With so many parents now taking on the task of home schooling their kiddos, I want to give you as many tools as possible to help in that process. So, you might have noticed that a lot of educational crafts on the site in recent days…you’re welcome! And today’s craft is meant to be fun but also to educate! This lacing kids activity allows you to working on matching. That may be matching alphabet letters, numbers, like items or even math problems on one side with the answers on the other. There are so many possibilities!
SUPPLIES FROM THE BAG
- Paper plate (9-inch coated)
- Hole punch
- Glue stick
- Black Sharpie
This simple craft is a great example of the simplicity of so many crafts here. You will see some more complex creations but lots of very simple activities that are perfect for any age. And here’s the BEST part…every single project is made from the same MASTER LIST of supplies that fit into one bag. I swear, you already have most of these things in your house right now without heading out to a single store. No more obstacles…you are now ready to craft with your family!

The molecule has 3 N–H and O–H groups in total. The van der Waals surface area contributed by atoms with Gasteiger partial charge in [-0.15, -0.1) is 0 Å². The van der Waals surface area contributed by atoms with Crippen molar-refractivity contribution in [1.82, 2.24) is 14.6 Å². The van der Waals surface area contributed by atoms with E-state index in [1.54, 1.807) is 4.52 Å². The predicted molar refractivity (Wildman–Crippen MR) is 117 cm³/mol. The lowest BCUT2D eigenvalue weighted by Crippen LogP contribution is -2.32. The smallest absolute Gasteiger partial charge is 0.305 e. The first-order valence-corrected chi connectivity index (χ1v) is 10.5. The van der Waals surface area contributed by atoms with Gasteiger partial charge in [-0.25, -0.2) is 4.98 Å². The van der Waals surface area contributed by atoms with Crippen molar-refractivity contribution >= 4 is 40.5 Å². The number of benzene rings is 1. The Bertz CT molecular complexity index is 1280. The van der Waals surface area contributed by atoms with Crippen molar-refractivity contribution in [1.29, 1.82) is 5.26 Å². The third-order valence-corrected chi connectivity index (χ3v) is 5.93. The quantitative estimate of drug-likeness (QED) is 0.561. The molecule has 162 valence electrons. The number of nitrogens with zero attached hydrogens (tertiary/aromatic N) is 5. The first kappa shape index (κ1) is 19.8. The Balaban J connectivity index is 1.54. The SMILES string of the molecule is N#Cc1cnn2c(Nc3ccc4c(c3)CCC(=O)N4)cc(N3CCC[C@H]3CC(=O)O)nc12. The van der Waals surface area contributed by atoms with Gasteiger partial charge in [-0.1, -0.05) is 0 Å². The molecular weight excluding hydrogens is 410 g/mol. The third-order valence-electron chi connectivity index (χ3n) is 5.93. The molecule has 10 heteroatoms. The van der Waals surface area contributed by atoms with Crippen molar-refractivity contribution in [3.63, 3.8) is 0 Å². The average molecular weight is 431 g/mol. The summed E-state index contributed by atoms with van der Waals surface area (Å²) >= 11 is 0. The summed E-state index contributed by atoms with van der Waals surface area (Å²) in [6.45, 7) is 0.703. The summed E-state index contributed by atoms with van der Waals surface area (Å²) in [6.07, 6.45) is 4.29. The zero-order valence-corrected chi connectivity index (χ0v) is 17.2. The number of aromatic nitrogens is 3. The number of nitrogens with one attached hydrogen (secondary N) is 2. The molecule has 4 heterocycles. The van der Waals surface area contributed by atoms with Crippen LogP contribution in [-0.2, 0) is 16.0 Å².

Step 1: Holes
- Punch 6 holes on each side of the plate, equally spaced apart
Step 2: Add the details
- Write letters on the left side of the plate, one by each hole
- Draw (or cut from a magazine) pictures that start with each letter you have written.
- *For little ones, help them to write the letters only if needed. When cutting out the small pictures, draw a square around the picture and help them to cut it out.
- Glue the pictures in place, alternating the order
Step 3: Lacing
- Cut a long length of yarn (about 2 yards). Wrap some tape around the end to make lacing easier.
- Now have your child make lines connecting the items that match by lacing in and out through the holes.
Lacing is such a great activity for working so many developmental skills! Let’s break it down…First, you pinch the end of the string using a mature pincer grasp (tip of index finger opposed to thumb). It is so small that there really is no other way to hold it and be successful. Then your eyes and hands need to work together (visual motor skills) to find the hole and put the string through it. Finally, your other hand takes over and pulls the string through. You have no choice but to coordinate the hands together (called bilateral coordination). Wow! That is a lot of bang for one little activity. Not to mention the actually matching that is happening with this craft (visual perceptual skills, letter identification, counting, etc.)
You can really match anything, from numbers, to letters, to random like items.